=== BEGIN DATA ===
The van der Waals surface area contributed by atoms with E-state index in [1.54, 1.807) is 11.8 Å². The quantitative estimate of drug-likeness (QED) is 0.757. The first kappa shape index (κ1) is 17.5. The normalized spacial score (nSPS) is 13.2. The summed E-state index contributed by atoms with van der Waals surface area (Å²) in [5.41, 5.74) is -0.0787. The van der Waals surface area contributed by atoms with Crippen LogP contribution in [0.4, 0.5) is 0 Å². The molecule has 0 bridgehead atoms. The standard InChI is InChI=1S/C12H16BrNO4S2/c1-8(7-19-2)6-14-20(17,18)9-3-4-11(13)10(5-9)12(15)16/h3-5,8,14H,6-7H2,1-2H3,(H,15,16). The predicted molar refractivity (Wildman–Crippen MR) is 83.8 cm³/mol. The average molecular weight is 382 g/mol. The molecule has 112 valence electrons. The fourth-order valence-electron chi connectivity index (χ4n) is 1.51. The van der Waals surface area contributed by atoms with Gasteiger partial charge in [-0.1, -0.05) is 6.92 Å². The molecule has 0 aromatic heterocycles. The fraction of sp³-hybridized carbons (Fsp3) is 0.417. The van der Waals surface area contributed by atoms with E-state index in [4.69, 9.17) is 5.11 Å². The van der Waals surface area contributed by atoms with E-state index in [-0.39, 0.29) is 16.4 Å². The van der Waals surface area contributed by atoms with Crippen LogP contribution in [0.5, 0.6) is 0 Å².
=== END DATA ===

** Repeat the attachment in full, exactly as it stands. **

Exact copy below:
The van der Waals surface area contributed by atoms with E-state index in [1.54, 1.807) is 11.8 Å². The quantitative estimate of drug-likeness (QED) is 0.757. The first kappa shape index (κ1) is 17.5. The normalized spacial score (nSPS) is 13.2. The summed E-state index contributed by atoms with van der Waals surface area (Å²) in [5.41, 5.74) is -0.0787. The van der Waals surface area contributed by atoms with Crippen LogP contribution in [0.4, 0.5) is 0 Å². The molecule has 0 bridgehead atoms. The standard InChI is InChI=1S/C12H16BrNO4S2/c1-8(7-19-2)6-14-20(17,18)9-3-4-11(13)10(5-9)12(15)16/h3-5,8,14H,6-7H2,1-2H3,(H,15,16). The predicted molar refractivity (Wildman–Crippen MR) is 83.8 cm³/mol. The average molecular weight is 382 g/mol. The molecule has 112 valence electrons. The fourth-order valence-electron chi connectivity index (χ4n) is 1.51. The van der Waals surface area contributed by atoms with Gasteiger partial charge in [-0.1, -0.05) is 6.92 Å². The molecule has 0 aromatic heterocycles. The fraction of sp³-hybridized carbons (Fsp3) is 0.417. The van der Waals surface area contributed by atoms with E-state index in [4.69, 9.17) is 5.11 Å². The van der Waals surface area contributed by atoms with E-state index in [-0.39, 0.29) is 16.4 Å². The van der Waals surface area contributed by atoms with Crippen LogP contribution in [0.5, 0.6) is 0 Å².